Aviation commentator Dan Patterson has a different kind of story this week, not about a famous date in history - but instead about the connection between flight and time. You can always spot a pilot, he says, by his or her outsized wristwatch. It's a relationship that goes back to the earliest flights.
Orville Wright's Korona V Field Camera, photographed at Carillon Historical Park. The red air bulb is what Orville asked John T. Daniels to squeeze when the Flyer took off. He couldn't recall if he had or not in the excitement of the moment.
A newly discovered photograph calling into question the Wright Brothers claim to the “first in flight” title has created controversy this week between aviation experts. Some historians say German Immigrant Gustave Whitehead deserves the distinction. Dayton aviation photographer and historian Dan Patterson is WYSO’s aviation commentator. He discussed the issue in an interview with Emily McCord.
A newly discovered photograph calling into question the Wright Brothers claim to the “first in flight” title continues to draw reaction from aviation experts. Some historians say German Immigrant Gustave Whitehead deserves the distinction. The photograph in question is actually a photograph within a photograph. Amateur historian John Brown found it in an attic in Germany.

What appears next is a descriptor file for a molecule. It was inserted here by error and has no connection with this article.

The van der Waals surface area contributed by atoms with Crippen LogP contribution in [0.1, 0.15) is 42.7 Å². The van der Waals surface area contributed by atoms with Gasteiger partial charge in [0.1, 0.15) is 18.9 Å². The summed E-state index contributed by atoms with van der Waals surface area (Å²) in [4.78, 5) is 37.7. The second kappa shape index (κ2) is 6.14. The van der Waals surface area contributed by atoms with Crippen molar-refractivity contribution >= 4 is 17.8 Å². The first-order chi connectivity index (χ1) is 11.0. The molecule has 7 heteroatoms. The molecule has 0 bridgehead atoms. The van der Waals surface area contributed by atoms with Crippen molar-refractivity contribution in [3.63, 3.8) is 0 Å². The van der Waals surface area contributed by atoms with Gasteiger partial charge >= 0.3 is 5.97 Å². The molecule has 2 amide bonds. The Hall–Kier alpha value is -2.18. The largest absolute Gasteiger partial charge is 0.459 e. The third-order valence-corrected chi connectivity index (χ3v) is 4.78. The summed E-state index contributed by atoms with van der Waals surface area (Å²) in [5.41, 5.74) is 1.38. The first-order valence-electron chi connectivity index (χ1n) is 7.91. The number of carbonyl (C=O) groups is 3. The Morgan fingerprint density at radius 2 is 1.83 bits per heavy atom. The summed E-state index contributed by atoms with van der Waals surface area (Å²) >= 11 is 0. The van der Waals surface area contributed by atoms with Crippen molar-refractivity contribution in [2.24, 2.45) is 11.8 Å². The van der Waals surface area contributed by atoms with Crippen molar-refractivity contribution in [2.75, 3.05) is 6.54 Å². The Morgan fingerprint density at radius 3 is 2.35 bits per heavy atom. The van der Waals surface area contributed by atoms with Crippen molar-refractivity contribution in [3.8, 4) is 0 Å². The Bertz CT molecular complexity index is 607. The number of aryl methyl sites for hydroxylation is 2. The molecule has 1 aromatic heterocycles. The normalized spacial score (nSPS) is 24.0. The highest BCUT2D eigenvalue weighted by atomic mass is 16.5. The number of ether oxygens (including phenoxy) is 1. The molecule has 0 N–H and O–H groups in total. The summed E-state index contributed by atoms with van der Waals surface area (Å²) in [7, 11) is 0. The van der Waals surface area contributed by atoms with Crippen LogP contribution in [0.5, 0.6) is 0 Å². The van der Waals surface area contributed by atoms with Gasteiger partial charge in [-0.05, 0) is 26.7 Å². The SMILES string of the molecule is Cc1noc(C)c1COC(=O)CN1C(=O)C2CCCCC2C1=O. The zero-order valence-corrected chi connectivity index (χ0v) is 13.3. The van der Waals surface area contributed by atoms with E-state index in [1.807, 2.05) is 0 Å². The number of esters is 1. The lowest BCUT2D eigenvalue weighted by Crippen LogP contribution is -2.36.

A newly discovered photograph has sparked controversy over whether or not the Wright Brothers were really the first in flight. Some historians are saying that German Immigrant named Gustave Whitehead deserves that distinction but as Emily McCord reports for WYSO, despite the new discovery, the debate has been going on for years.
Thomas Griffin died in late February - he was one of 80 American servicemen who flew a legendary mission in World War Two. They were known as Doolittle's Raiders. Griffin lived in Cincinnati and he was 96 years old. Now only four members of that elite group survive.
WYSO aviation commentator Dan Patterson knew Griffin and tells us his story.